Example: As a seasoned Real Estate Broker, you could go beyond sharing your credentials, revenue, and years on the job. Maybe share instead “why” you love your work so much. Is it your passion for helping first time home buyers navigate the gauntlet that is making the biggest purchase they have probably made in their life up until that point? Now, I can relate to you because I like using my professional skillset to help other people as well.

Pro Tip: Tell your story like you would if someone next to you at the bar and asked you what you do for a living, instead of like a PowerPoint presentation in a boardroom.

3.  Lose The Jargon.

I have seen and worked with so many startups that have jargon laden Landing Pages, Home Pages, Welcome Videos, and Newsletters that just leave people wondering what solution they offer or what in the world they really do. 

Pssst, hey startup… Talk to me like a person, explain the problem and how you solve it in clear, concise, and easy to understand language. Bonus points if you tell me a story while you do it! 

Filling your landing page with Technical Terms, Acronyms, Synonyms, Superfluous, and Redundant words (see how I started losing you there?) is gratuitous and a great way to lose your audience.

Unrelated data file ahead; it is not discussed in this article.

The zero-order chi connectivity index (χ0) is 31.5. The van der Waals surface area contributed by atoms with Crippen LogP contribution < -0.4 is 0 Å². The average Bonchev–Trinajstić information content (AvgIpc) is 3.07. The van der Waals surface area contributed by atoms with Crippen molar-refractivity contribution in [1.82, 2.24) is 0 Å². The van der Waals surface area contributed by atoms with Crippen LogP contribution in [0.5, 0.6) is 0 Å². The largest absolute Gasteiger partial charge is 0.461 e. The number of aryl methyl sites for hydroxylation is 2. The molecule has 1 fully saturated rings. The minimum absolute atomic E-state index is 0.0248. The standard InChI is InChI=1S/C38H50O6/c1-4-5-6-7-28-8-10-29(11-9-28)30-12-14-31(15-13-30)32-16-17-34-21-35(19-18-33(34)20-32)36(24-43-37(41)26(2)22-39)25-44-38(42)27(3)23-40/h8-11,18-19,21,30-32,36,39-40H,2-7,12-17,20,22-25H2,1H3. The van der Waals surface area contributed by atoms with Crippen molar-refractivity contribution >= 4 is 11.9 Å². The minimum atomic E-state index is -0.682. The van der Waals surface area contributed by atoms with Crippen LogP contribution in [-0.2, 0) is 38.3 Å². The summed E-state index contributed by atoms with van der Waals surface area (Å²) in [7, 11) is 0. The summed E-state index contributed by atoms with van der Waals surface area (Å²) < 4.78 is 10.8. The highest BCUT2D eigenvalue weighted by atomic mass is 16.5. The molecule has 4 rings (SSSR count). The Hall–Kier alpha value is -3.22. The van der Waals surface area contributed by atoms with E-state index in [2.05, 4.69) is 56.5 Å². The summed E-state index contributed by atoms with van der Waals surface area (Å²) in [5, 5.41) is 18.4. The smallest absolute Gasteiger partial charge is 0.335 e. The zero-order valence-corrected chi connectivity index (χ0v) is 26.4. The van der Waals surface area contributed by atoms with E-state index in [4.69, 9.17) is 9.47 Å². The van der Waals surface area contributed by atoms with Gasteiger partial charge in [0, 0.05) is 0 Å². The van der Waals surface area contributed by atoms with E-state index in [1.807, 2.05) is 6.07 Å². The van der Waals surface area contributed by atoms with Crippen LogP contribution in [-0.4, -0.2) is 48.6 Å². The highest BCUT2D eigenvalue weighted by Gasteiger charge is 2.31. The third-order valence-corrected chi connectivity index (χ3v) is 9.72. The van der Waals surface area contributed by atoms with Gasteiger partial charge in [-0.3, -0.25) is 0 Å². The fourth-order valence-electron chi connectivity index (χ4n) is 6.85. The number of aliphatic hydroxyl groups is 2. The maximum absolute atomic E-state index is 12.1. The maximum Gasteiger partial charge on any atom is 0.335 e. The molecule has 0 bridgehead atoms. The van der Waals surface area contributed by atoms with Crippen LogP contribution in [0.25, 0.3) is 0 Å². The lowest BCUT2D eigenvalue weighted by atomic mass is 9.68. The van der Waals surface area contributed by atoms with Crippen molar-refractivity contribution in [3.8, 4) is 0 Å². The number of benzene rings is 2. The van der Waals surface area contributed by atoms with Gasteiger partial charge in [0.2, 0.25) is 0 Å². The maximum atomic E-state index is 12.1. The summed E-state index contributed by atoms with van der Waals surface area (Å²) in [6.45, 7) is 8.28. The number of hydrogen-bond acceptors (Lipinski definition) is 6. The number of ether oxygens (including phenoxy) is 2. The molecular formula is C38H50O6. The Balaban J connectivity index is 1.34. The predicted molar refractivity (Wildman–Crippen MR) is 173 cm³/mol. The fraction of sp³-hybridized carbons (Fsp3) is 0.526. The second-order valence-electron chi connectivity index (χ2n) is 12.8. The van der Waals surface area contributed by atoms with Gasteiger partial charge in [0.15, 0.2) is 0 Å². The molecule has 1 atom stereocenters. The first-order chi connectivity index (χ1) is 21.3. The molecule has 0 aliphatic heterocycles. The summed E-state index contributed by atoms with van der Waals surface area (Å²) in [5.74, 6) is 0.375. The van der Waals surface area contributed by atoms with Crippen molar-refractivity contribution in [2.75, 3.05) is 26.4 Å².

Pro Tip: Construct and tell your story in the same way you would tell a 5th grader.

Your story should not just convey information and/or data to your audience. It should take them on an adventure and make them feel like part of that journey. People relate to people, so make sure there are real life characters in your stories.

4.  Pattern Interrupt.

Pattern interrupt is one of the most powerful and often overlooked elements of great storytelling. This tool can be used very effectively in the outward communications of any startup company. 

When companies, especially in the startup phase, are so hyper focused on the market and how they stack up next to the competition, they fall into the same patterns as the very competition they are trying to stand out from. 

This is a huge disservice to the target audience you are trying to help. Be proud of who you are and remember that being different and interrupting the patterns that customers are used to seeing can earn you the attention that you deserve.